The Revere Point Count (RPC) card counting system was developed by Lawrence Revere and was introduced in his book Playing Blackjack as a Business. It’s been around since the early 1970s.
Interestingly enough, Lawrence Revere is actually one of the “pen names” of prominent professional blackjack player, Griffin K. Owens. His other aliases were Paul Mann and Leonard “Speck” Parsons.
There are 3 other systems Revere developed with partner Julian Braun. Those are: Revere 5 Count, Revere Plus Minus Count and The 10 Count. The Revere Point Count is considered his best.
It is an advanced, level 2, balanced system that can be difficult to master, but is extremely effective. Because it is considered very powerful and accurate, it is still used to this day.
With the indexes ranging from -2 to +2, and tracking aces encouraged, though not required as part of the system, there is plenty to keep track of during a hand.
Extra math is involved with this because a true count is used, instead of the running count, when determining how to size your bet.
Fortunately, the Revere Point Count system is a balanced system, meaning if you were to count down an entire deck, you would end up with 0 at the end, making it easy to practice by counting down decks.
Considering it was developed during the times of primarily single deck games, it is most effective for that, however, it can be adapted for multiple deck games.
How it Works
Each card in the deck is assigned a value of -2, -1, 0, +1, or +2. The chart of values is:
As the cards are dealt, a running count is kept. The count does start at 0 and is increased or decreased per the value of the card dealt. You will then need to convert the running count to the true count before deciding on your bet.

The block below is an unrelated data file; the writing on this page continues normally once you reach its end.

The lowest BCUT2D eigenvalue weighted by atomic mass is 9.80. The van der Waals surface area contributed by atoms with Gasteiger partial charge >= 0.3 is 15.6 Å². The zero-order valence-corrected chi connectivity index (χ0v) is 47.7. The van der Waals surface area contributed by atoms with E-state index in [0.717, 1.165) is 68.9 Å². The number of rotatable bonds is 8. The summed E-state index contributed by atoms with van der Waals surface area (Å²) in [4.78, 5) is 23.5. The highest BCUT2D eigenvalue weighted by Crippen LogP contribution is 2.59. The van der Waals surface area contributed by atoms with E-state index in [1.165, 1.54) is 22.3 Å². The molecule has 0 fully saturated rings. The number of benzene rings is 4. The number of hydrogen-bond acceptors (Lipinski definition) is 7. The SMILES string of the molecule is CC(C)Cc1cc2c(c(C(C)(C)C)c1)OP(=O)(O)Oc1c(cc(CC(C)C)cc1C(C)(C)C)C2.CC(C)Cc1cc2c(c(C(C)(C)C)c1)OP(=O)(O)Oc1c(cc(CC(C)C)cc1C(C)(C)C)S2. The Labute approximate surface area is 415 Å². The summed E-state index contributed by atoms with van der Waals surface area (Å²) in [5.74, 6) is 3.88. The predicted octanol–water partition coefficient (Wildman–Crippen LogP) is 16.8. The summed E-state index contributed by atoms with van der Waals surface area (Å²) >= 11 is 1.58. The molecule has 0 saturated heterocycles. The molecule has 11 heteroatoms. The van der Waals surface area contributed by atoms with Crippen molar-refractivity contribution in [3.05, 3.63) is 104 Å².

Determining the true count with this system is slightly different than other systems. With RPC, the true count is determined by dividing the running count by the number of half-decks are left. For most other true count systems, the running count is divided by the number of full-decks left.
When the next hand is dealt, you add the new card values to the previous running count, not the true count. But once again, when you’re ready to bet, convert the running count to the true count and bet based on the true count.
Your running count will revert back to zero once the cards are shuffled.
While ace tracking is not a true part of this system, if done, it will increase the effectiveness of the RPC system. Many advanced players feel it is not necessary because of the inherent effectiveness of the system.
It means extra work to keep a separate count of aces, and the increase in effectiveness is not great enough to justify the extra effort.
SIZING YOUR BETS
The idea is to bet more when the true count is high and less when the true count is low. The higher the true count, the bigger your bet should be. If the true count is low or negative, keep your bet to the table minimum.
If you are able to use some sort of betting system that keeps your bet spread moderate, you should be able to have a nice profitable blackjack session, while card counting.
Your goal should be to play without having the “eyes in the sky” realize that you are counting cards. As long as you don’t make wild jumps in betting amounts, you should be okay.
The Revere Point Count system is best used by a more advanced player because of its complexity. There must be something good about this system because it’s been around for a long time and is still in use.